The Midas Touch: Alchemy in the Medieval and Early Modern Eras

It has been a splendid week doing talks and research in southern California (you can see all my slides for the talks here). One of the highlights of this trip was a special visit to the Getty in L.A. to see two adjacent exhibits (one at the Getty Museum and the other at the Getty Research Institute) on the manuscripts, handbooks, recipes, dyes, and material culture connected to alchemy. I have posted a review of the exhibits over on the Forbes blog, if you would like to read the full post, but I am including a number of pictures of their selection of recreated pigments for your enjoyment below.

One significant lesson that these exhibits underscore is that while alchemy is often marginalized and demeaned for being a failed science (in terms of its objective to turn base metals into gold), like many things in life, failure often creates opportunity. In the case of alchemy? We got many new pigments, inks, metals, and scientific approaches to metallurgy as a result of the intense interest in finding a means for transmuting matter (the mythical philosopher’s stone!). I would say this is a proverbial silver lining, but perhaps it is also a golden one.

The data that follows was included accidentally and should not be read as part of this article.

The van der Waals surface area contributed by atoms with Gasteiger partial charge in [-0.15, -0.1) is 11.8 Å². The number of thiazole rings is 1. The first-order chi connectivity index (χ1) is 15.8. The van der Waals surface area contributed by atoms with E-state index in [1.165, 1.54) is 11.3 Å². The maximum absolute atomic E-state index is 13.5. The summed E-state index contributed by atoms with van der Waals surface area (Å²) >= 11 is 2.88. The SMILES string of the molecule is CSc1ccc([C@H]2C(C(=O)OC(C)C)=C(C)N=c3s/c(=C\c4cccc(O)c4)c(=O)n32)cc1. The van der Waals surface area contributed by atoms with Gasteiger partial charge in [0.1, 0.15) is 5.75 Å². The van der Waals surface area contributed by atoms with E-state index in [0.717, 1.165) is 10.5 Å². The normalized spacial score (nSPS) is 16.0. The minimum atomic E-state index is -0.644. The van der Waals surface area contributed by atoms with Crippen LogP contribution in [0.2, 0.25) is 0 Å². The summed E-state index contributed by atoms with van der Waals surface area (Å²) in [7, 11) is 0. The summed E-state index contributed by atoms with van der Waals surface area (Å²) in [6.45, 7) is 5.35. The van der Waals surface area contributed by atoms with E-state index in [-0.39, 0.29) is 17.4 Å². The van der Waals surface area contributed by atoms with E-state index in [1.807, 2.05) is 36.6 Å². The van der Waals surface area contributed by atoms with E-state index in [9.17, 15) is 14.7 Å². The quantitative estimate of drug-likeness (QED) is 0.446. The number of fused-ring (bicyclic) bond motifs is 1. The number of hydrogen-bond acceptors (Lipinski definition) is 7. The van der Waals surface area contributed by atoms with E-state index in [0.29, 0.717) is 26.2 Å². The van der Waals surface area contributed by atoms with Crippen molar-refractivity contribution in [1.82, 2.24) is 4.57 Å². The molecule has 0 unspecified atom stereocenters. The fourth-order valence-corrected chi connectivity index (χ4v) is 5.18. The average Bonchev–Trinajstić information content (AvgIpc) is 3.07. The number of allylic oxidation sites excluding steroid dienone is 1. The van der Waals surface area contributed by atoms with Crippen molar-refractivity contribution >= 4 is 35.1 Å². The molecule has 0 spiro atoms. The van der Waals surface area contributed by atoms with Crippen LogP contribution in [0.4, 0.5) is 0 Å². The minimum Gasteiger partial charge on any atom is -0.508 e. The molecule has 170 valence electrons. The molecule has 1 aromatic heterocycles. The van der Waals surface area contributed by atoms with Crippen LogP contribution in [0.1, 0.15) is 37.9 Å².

Note that all alchemy images and materials connected to the exhibits are Open Access and available via the Getty Research Institute’s section on the Internet Archive.




One thought on “The Midas Touch: Alchemy in the Medieval and Early Modern Eras

Add yours

Leave a Reply

Fill in your details below or click an icon to log in: Logo

You are commenting using your account. Log Out /  Change )

Twitter picture

You are commenting using your Twitter account. Log Out /  Change )

Facebook photo

You are commenting using your Facebook account. Log Out /  Change )

Connecting to %s

Website Powered by

Up ↑

%d bloggers like this: